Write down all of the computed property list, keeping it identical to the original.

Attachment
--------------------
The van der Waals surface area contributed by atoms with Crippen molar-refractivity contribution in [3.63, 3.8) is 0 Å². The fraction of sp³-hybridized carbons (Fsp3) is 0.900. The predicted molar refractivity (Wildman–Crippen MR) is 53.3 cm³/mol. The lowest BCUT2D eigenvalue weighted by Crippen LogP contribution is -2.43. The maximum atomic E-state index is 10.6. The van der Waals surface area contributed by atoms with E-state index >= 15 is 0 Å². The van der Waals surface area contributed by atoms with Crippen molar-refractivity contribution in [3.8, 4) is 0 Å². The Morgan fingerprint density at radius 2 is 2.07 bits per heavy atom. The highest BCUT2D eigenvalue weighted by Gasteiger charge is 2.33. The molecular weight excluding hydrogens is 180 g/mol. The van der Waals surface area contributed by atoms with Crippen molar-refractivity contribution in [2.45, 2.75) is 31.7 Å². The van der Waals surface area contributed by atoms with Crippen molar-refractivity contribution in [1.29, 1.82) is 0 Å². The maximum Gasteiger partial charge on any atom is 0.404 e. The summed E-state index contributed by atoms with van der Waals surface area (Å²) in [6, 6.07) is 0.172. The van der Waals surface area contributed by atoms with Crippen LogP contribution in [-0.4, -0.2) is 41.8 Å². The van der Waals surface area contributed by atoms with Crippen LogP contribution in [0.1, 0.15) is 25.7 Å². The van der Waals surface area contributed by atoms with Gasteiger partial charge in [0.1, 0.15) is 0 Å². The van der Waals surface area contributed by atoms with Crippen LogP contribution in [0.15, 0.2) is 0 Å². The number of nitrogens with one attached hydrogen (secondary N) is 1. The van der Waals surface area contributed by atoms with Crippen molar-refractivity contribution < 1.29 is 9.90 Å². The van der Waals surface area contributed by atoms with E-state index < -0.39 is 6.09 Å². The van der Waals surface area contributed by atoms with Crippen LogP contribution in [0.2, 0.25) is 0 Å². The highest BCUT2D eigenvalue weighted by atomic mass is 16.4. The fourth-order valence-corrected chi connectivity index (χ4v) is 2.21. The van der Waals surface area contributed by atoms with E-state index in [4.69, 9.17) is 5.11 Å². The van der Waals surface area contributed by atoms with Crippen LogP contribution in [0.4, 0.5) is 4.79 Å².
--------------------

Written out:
The van der Waals surface area contributed by atoms with Crippen molar-refractivity contribution in [3.63, 3.8) is 0 Å². The fraction of sp³-hybridized carbons (Fsp3) is 0.900. The predicted molar refractivity (Wildman–Crippen MR) is 53.3 cm³/mol. The lowest BCUT2D eigenvalue weighted by Crippen LogP contribution is -2.43. The maximum atomic E-state index is 10.6. The van der Waals surface area contributed by atoms with E-state index >= 15 is 0 Å². The van der Waals surface area contributed by atoms with Crippen molar-refractivity contribution in [3.8, 4) is 0 Å². The Morgan fingerprint density at radius 2 is 2.07 bits per heavy atom. The highest BCUT2D eigenvalue weighted by Gasteiger charge is 2.33. The molecular weight excluding hydrogens is 180 g/mol. The van der Waals surface area contributed by atoms with Crippen molar-refractivity contribution in [2.45, 2.75) is 31.7 Å². The van der Waals surface area contributed by atoms with Crippen molar-refractivity contribution in [1.29, 1.82) is 0 Å². The maximum Gasteiger partial charge on any atom is 0.404 e. The summed E-state index contributed by atoms with van der Waals surface area (Å²) in [6, 6.07) is 0.172. The van der Waals surface area contributed by atoms with Crippen LogP contribution in [-0.4, -0.2) is 41.8 Å². The van der Waals surface area contributed by atoms with Crippen LogP contribution in [0.1, 0.15) is 25.7 Å². The van der Waals surface area contributed by atoms with Gasteiger partial charge in [0.1, 0.15) is 0 Å². The van der Waals surface area contributed by atoms with Crippen LogP contribution in [0.15, 0.2) is 0 Å². The number of nitrogens with one attached hydrogen (secondary N) is 1. The van der Waals surface area contributed by atoms with Crippen molar-refractivity contribution < 1.29 is 9.90 Å². The van der Waals surface area contributed by atoms with E-state index < -0.39 is 6.09 Å². The van der Waals surface area contributed by atoms with Crippen LogP contribution in [0.2, 0.25) is 0 Å². The highest BCUT2D eigenvalue weighted by atomic mass is 16.4. The fourth-order valence-corrected chi connectivity index (χ4v) is 2.21. The van der Waals surface area contributed by atoms with E-state index in [4.69, 9.17) is 5.11 Å². The van der Waals surface area contributed by atoms with Crippen LogP contribution in [0.4, 0.5) is 4.79 Å².